Yet the data don’t indicate as such. Smoking bans have gone into place in all of the state’s largest cities for casinos, but changes in revenue in places that did largely have tracked those located in jurisdictions that continue to allow smoking. Indeed, a review of Shreveport and Bossier City markets, with the latter continuing to allow people to smoke up in casinos, shows no significant difference in revenue changes.
Changes trending down, of course, that have little to do with smoking and everything to do with increased competition from Texas but particularly tribal casinos in Oklahoma. It seems that smoking bans are basically unrelated with revenues because of a substitution effect. Smokers tend to be older, less educated, and lower-income compared to nonsmokers, so it may be that potentially fewer admittances by smokers could be partially offset by some nonsmokers who then lose more lucre.
Regardless, a deeper civil rights issue remains. A growing portion of the population suffers from pulmonological conditions where even a hint of smoke can send them into distress, something they can’t control – as opposed to smoking, which is an entirely voluntary action where consequences are exported to other people who can avoid these only by curtailing their own autonomy. In fact, with smoking in the population at nearly half its rate of two decades ago, the proportions of smokers and people with pulmonological diseases are about equal.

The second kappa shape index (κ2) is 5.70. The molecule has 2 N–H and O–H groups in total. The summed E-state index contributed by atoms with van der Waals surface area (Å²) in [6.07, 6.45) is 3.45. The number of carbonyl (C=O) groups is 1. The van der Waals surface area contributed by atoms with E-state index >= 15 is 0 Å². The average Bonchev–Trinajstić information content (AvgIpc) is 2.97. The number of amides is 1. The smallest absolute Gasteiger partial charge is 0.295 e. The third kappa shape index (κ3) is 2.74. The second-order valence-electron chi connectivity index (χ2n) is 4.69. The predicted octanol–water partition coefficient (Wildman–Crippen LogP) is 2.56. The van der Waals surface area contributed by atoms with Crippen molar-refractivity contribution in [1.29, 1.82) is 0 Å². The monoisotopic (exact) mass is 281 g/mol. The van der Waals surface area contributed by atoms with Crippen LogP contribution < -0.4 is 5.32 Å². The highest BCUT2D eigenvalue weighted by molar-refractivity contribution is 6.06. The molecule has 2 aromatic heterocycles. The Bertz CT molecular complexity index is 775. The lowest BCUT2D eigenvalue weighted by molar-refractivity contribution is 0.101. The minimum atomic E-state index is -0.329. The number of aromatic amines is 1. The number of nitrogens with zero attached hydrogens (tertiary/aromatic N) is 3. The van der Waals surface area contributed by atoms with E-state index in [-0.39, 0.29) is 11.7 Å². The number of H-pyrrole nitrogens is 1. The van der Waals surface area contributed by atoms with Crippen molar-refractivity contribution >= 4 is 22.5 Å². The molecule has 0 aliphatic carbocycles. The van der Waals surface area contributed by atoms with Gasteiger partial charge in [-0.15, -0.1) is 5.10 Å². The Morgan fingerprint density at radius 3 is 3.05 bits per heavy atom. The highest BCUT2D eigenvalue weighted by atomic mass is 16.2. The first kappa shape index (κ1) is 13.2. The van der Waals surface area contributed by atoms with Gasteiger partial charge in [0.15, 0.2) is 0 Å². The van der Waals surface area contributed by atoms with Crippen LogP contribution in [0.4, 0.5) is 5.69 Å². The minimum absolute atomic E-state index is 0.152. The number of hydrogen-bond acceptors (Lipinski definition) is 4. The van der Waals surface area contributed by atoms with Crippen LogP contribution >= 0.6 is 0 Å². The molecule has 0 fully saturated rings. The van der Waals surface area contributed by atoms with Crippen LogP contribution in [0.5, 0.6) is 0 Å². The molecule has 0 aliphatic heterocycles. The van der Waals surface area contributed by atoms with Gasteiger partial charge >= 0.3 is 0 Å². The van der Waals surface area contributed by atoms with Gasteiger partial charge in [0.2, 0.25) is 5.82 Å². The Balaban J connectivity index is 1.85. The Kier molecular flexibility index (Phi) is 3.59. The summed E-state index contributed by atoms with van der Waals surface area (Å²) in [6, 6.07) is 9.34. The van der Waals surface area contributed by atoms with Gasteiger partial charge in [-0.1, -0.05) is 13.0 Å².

While argumentation about exportation of smoke onto others, such as casino employees, that can impact negatively their health merit investigation as there appears to be some association between someone’s health and breathing in smoke, there is no doubt that a causal mechanism exists where smoke negatively affects directly some people’s pulmonological health. In essence permitting smoking in any part of a casino denies a portion of the population the ability to work there, eat there, gamble there, and be entertained in whatever other way there – meaning smokers are privileged in their conduct of a voluntary behavior over those who suffer from a disability they must bear involuntarily.
Decades ago, when mainly in the South and profusely in Shreveport and Bossier City citizens shamefully were discriminated against merely for the color of their skin in the conduct of commerce, the U.S. Congress stepped in and legislated to guarantee that people couldn’t be denied commercial access solely on the basis of that. In our constitutional system, health matters are governed by states, and local governments if delegated that way by the states. A statewide ban by Louisiana on smoking in casinos would be best, but absent that local governments should take up that in order to protect equal access for vulnerable citizens.
Bossier City instituting a smoking ban in its casinos would produce a rare instance where the city in trying to distinguish itself from Shreveport acted on the whole actually to increase its citizens’ autonomy and quality of life. That it hasn’t done this to date is to its discredit, but that’s magnified if it fails to act when served this reminder of the west bank’s stupidity.